Non-Durable Good

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Non-Durable Good

A good that is intended to be used completely within three years. Examples of non-durable goods include office supplies, food, and newspapers. While they tend to be less expensive than durable goods, non-durable goods are a major subset of consumer goods.
References in periodicals archive ?
The "Non-Durable Goods Merchant Wholesalers Global Market Report 2019" report has been added to ResearchAndMarkets.com's offering.
As regards the structure of investments, energy and water-related industries have the biggest relative share yet again, at 42.0%, followed by industries producing intermediate goods and industries producing non-durable goods with 29.5% and 16.1%, respectively.
"The slowdown in non-durable goods sales growth since the first quarter of 2012 can in all likelihood be ascribed to the lacklustre pace of job creation during the first half of 2012 and high--albeit decelerating--food and beverage price increases," said Engelbrecht.
Durable consumer goods increased by 1.8% and non-durable goods by 2.5%.a
The authority added that the highest year-on-year increase was recorded with 34.2% in production of capital goods in December 2010, followed by the 24.4% increase in production of intermediate goods, 8.3% rise in energy, 7.5% increase in production of durable consumer goods and 5% rise in non-durable goods.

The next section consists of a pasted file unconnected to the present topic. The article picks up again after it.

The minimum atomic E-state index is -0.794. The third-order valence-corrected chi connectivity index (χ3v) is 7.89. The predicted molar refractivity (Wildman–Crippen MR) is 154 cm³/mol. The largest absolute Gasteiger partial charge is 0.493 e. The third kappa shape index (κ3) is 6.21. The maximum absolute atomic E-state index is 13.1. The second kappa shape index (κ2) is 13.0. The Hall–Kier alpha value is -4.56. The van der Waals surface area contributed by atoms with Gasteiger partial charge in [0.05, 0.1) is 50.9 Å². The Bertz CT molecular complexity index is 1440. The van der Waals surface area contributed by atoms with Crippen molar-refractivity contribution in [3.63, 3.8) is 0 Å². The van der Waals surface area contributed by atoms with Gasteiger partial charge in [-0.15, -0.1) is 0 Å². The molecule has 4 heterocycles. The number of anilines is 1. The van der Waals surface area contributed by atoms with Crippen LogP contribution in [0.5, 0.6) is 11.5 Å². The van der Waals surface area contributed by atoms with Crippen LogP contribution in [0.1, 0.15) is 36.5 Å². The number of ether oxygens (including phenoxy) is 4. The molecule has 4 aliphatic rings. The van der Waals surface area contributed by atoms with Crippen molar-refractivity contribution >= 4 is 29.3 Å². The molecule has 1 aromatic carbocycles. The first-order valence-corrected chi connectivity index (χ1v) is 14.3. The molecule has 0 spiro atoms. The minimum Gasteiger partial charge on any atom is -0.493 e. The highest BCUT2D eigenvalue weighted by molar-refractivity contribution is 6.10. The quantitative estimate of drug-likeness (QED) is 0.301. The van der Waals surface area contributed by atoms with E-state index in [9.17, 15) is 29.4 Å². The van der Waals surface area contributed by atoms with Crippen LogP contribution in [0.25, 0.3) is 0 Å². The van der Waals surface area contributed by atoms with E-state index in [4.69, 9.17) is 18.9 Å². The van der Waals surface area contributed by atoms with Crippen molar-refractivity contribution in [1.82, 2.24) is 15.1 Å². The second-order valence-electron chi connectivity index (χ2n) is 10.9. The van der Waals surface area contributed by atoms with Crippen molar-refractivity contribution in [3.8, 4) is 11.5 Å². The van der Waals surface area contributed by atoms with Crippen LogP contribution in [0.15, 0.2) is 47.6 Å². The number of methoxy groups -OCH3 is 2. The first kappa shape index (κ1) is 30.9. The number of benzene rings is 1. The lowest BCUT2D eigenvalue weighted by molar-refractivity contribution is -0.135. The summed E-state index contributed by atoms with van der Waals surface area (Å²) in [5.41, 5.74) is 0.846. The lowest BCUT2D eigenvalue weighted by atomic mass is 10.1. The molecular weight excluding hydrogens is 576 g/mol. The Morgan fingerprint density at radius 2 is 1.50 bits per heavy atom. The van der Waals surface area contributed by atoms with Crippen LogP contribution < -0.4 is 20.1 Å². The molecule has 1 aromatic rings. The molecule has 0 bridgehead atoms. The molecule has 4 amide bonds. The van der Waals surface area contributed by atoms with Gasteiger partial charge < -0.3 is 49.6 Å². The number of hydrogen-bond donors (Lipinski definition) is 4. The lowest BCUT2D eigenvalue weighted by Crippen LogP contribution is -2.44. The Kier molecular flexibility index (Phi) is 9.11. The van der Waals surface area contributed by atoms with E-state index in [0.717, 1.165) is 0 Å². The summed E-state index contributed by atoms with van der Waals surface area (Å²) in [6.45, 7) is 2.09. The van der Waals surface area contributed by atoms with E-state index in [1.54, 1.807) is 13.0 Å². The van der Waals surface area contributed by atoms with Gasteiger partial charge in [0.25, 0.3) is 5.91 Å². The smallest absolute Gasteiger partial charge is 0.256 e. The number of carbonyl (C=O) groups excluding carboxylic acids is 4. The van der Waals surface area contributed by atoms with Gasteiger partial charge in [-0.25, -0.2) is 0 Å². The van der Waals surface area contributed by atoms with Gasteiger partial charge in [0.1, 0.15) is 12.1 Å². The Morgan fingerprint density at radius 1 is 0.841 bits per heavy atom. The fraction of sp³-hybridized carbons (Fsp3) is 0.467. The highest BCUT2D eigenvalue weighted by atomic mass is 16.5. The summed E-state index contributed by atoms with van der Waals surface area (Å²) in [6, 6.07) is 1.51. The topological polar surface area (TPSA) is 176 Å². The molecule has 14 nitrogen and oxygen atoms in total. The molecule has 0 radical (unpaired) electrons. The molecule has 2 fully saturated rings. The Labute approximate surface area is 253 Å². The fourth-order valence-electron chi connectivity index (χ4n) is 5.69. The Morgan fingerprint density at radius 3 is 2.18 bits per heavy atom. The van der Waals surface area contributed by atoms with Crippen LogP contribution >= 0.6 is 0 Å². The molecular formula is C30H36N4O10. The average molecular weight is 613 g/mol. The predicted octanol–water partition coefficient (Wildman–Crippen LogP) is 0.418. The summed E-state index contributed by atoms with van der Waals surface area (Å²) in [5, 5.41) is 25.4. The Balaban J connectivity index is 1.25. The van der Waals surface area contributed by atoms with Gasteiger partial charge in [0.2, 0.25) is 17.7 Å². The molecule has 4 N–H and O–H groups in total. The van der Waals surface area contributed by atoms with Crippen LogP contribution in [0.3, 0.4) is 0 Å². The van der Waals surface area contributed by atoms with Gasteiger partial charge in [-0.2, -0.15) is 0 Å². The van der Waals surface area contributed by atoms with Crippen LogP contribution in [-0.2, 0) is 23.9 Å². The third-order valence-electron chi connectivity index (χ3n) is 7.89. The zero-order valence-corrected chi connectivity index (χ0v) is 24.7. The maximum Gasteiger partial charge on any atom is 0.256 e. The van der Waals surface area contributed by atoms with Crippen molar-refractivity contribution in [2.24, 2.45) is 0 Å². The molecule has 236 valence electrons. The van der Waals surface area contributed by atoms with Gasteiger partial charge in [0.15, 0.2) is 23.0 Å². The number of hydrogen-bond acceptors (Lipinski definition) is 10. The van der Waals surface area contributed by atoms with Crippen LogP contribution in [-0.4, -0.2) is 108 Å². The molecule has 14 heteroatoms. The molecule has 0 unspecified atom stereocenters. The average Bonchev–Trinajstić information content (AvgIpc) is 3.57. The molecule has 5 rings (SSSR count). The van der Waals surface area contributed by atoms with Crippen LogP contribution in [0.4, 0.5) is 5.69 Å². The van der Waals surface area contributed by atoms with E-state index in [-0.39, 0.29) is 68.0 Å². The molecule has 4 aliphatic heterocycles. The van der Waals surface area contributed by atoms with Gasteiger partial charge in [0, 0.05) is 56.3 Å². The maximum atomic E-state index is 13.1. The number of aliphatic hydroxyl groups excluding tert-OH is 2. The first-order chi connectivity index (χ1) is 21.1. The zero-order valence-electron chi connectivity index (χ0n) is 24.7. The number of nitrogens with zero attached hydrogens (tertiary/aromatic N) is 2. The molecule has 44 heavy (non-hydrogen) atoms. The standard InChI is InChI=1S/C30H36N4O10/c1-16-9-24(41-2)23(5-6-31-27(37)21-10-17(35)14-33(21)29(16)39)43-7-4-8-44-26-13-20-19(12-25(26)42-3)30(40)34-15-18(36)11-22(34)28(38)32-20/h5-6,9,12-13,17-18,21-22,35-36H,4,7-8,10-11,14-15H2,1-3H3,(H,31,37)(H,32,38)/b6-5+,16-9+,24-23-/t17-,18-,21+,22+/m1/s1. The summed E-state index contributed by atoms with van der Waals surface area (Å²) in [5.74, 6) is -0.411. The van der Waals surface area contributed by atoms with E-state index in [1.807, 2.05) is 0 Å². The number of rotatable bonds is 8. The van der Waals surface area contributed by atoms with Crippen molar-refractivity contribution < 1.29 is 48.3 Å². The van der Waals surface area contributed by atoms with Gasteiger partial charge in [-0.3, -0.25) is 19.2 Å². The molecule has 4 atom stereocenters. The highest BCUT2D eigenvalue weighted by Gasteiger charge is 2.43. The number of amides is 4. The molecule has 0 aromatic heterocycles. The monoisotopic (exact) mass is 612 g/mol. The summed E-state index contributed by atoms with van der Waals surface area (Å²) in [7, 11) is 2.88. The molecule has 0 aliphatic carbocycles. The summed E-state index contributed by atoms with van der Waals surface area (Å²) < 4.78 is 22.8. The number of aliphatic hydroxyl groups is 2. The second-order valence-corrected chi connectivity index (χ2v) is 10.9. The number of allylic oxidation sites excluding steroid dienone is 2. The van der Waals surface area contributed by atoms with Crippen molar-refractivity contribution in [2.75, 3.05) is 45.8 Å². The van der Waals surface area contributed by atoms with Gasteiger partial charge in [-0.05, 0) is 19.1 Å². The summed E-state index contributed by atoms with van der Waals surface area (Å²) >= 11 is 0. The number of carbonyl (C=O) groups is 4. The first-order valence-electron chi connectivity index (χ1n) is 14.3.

That for energy fell by 8.1%, for non-durable goods by 2.4% and for durables by 1.7%.
Consumption of durable goods decreased 14.1% in the third quarter after decreasing 2.8% the period before and non-durable goods fell by 6.4% after rising 3.9% in the second quarter.
Employers in construction plan to reduce staffing levels, while hiring in durable and non-durable goods manufacturing, finance/insurance/ real estate, education and public administration is expected to remain unchanged.
Household expenditure on non-durable goods and low-end durables should show modest but sustainable growth over the upcoming year.
Severe deterioration in real household income over the past year has forced families to substantially reduce spending on food, beverages, and other non-durable goods. To the greatest degree possible, households have substituted local food products for imports.
On average, non-durable goods account for the largest segments of the household budgets.
Slovakian producers of non-durable goods are in a position to benefit from growth in household income in 2004 and 2005.